“If you’re making a higher-gravity beer, your water chemistry is not as important, but if you’re making smaller beers, it’s easy to end up with something grainy if your water chemistry isn’t right” he shares. “Lagers tend to be smaller beers. We’re unusual for local breweries – we make a lot of these smaller beers. And it’s really easy to over lauter them. You need to have your water chemistry ducks in a row. It’s super important to us.”
Another procedural challenge is the management of fermentation.
“I think the hardest thing about lagers is being able to get the yeast right,” says Reeves. “You have to lager them the right way – it’s a completely different animal than ale fermentation. And you kind a need a source of lager yeast. It would be hard to do all of these lagers if we didn’t have the pilsner as a flagship.”
In other words, with Downright Pilsner produced year round, Port City has a steady source of lager from which to harvest yeast. Good lager begets good lager.
When Port City Helles was introduced three years ago, it was the lead in a procession of new good lagers – the opening entry in the brewery’s Lager Series. As an idea, the Lager Series had been conceived at the end of 2016, when Port City found itself in possession of a decommissioned 60-barrel brite tank. Rather than convert this vessel to a hot water tank or get rid of it altogether, the brewery used it to launch a line of rotating, seasonally appropriate lagers.
“It was kind of like making lemonade out of lemons,” Reeves told me in 2018. “We just had this tank that we didn’t know what to do with, so why not put something in it? And the beers are fun to make.”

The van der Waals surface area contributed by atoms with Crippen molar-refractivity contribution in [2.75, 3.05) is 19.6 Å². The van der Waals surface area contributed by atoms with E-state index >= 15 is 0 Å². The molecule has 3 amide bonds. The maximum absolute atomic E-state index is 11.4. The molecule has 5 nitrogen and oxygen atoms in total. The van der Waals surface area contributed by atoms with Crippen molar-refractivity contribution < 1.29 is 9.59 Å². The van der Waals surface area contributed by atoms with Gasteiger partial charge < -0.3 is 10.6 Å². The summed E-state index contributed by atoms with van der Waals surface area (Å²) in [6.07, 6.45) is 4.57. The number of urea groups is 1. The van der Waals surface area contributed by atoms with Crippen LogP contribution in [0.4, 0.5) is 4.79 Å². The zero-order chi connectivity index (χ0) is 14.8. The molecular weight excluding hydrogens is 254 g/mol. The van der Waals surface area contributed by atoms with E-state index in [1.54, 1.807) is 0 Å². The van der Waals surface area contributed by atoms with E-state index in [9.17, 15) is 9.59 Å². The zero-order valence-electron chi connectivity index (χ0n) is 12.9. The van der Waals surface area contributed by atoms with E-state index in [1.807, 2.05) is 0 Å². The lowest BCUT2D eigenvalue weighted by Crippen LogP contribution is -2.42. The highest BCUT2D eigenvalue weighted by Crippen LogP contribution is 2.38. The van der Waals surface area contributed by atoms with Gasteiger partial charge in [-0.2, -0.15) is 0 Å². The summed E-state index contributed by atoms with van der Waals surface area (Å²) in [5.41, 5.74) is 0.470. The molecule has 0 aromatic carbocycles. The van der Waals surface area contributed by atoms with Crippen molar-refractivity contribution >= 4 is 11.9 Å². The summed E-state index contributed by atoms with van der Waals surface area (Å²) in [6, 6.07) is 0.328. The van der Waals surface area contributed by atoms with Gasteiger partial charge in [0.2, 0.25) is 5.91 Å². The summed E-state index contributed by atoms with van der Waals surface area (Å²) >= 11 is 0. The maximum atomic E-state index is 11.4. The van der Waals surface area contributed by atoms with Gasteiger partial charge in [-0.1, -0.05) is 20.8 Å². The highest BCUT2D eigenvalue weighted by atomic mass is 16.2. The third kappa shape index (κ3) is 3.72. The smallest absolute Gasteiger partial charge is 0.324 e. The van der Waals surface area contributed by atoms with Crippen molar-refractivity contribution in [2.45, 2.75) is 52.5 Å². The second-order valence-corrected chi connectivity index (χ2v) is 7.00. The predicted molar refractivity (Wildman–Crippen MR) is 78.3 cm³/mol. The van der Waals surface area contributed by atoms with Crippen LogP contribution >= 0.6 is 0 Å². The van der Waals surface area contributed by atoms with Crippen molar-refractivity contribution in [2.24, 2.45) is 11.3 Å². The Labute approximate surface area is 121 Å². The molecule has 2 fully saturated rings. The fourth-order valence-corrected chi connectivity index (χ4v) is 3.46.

While its total volume pales in comparison to flagships like Optimal Wit or Monumental IPA, the Lager Series has in many ways been a boon for the brewery. Port City German Pilsner scored a gold medal at last year’s Great American Beer Festival. Other entries routinely draw acclaim from area beer critics (“The dream that is Port City’s Lager Series deserves praise that is beyond my writing skills,” Daniel Kolender wrote on DC Beer last April) and fellow brewers (Ben Little, now of FourScore Beer, cited “the entire Lager Series” as one of 2017’s best beers, while Neighborhood Restaurant Group’s Greg Engert has lauded its Tmavé Pivo and noted that “Port City continues to show focus and impressive consistency…”)
In a move reflective of the Lager Series’ glowing reception, Port City began canning its entries in April. Previously, these beers had only been available on draft – with one exception. Last June, after two years in the Lager Series, Port City Helles was elevated to an “occasional” release and bottled.
When I spoke to Reeves at the time, he was happy to see a beer with such a personal backstory making its way into the Port City line-up of packaged offerings. The only downside was that its June 21 release date would miss Father’s Day by a little less than a week. No matter, he told me, he’d still take his dad out for German food.
This year, however, six-packs of the beer, decorated with half-timbered Bavarian houses, rolled down the production line in early June, in plenty of time to make Reeves’ Father’s Day gift shopping all that much easier.
Follow writer Philip Runco on Twitter.
Read other entries in The Brews of Summer on UNION Craft’s Old Pro, Bluejacket’s Pattern Skies, Crooked Run’s Coast, Astro Lab’s Fresh As, and Ocelot’s Sunnyside Dweller.